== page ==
• chris — You don’t need documentation. Ft. Sumter was a federal military reservation. Army posts and such are federal reservations and entirely under federal jurisdiction, even if they are smack in the middle of a state. If you are inside Fort Riley, you are not in Kansas any more. South Carolina had no more right to Sumter than it had right to Massachusetts, and when it fired on Sumter it was a bare-assed act of insurrection.

  13. Maybe the Republicans sense that their schtick is wearing thin. They’ve put themselves forward as the moral compass of America for decades, but maybe they’ve displayed their own moral bankruptcy too many times for the mask not to slip a bit, even for the Gomers. (It’s okay, some of my best friends are Gomers. I’ve even been accused of being one myself.) In the interest of damage control and pressure release, they’re perfectly willing to toss away some social issues in exchange for retaining the new feudalism, one’s the baby, the rest is bath water.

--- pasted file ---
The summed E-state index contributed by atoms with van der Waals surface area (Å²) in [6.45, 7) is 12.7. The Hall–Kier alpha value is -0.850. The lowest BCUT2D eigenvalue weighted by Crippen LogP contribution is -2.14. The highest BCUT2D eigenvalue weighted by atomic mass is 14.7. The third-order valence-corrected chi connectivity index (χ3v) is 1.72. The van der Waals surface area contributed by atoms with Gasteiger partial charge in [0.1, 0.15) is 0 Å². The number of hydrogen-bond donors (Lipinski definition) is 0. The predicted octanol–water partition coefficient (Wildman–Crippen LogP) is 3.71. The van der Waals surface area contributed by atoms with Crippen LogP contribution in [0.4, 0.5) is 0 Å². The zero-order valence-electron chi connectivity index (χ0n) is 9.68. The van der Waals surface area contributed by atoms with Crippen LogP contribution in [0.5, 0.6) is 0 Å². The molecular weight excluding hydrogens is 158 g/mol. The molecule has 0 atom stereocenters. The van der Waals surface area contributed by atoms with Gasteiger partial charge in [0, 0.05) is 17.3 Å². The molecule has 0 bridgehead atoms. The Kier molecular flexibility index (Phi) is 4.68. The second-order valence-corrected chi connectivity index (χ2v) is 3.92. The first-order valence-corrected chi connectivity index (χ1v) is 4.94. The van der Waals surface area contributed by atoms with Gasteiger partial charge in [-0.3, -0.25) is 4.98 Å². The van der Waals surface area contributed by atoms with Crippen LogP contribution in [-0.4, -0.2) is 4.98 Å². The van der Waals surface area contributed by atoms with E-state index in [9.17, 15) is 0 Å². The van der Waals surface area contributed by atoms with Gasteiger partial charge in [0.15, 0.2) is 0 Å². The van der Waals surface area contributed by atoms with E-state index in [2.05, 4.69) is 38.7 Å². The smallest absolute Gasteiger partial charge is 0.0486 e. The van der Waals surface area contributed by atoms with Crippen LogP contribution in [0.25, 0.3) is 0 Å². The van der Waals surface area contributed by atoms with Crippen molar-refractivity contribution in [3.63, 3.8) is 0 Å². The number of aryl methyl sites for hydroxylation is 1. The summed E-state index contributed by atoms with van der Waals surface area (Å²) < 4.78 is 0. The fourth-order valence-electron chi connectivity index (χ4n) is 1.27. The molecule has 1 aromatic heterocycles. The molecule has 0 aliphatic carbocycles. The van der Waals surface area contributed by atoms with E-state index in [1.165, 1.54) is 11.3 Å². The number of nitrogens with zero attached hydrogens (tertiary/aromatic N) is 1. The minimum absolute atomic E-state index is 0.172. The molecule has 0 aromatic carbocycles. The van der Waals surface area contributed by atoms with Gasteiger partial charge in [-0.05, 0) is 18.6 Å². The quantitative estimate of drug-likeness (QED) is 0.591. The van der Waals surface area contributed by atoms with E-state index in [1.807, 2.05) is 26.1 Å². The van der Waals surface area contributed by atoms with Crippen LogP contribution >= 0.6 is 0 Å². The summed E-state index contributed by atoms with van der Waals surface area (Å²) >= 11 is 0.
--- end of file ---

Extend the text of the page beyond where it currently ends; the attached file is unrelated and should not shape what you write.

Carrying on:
But, one thing that we could learn from them is to accept every little victory with celebration and an eye to the next one. I know that there is a long way to go, but, Pope Francis seems to be shifting the narrative to something that resembles the Christianity I grew up with, although my parents were agnostics. I’d like to see more, but, things don’t happen all at once, I’ll take what I can get.

    Let’s hope that the slippery slopes that the right always cite come back to bite them. This vicious crime has exposed them and maybe what they fear most is that the guns part of their God, guns and guts trinity is next on the block of public opinion.

    Wow, uncledad, Chuck Berry looks great, but, I guess we all looked a little better in ’72. I’ve always like Lucinda Williams too. When she and Steve Earle teamed up on “You’re Still Standing There,” her voice was just right. Nobody writes guy/girl songs like Steve Earle.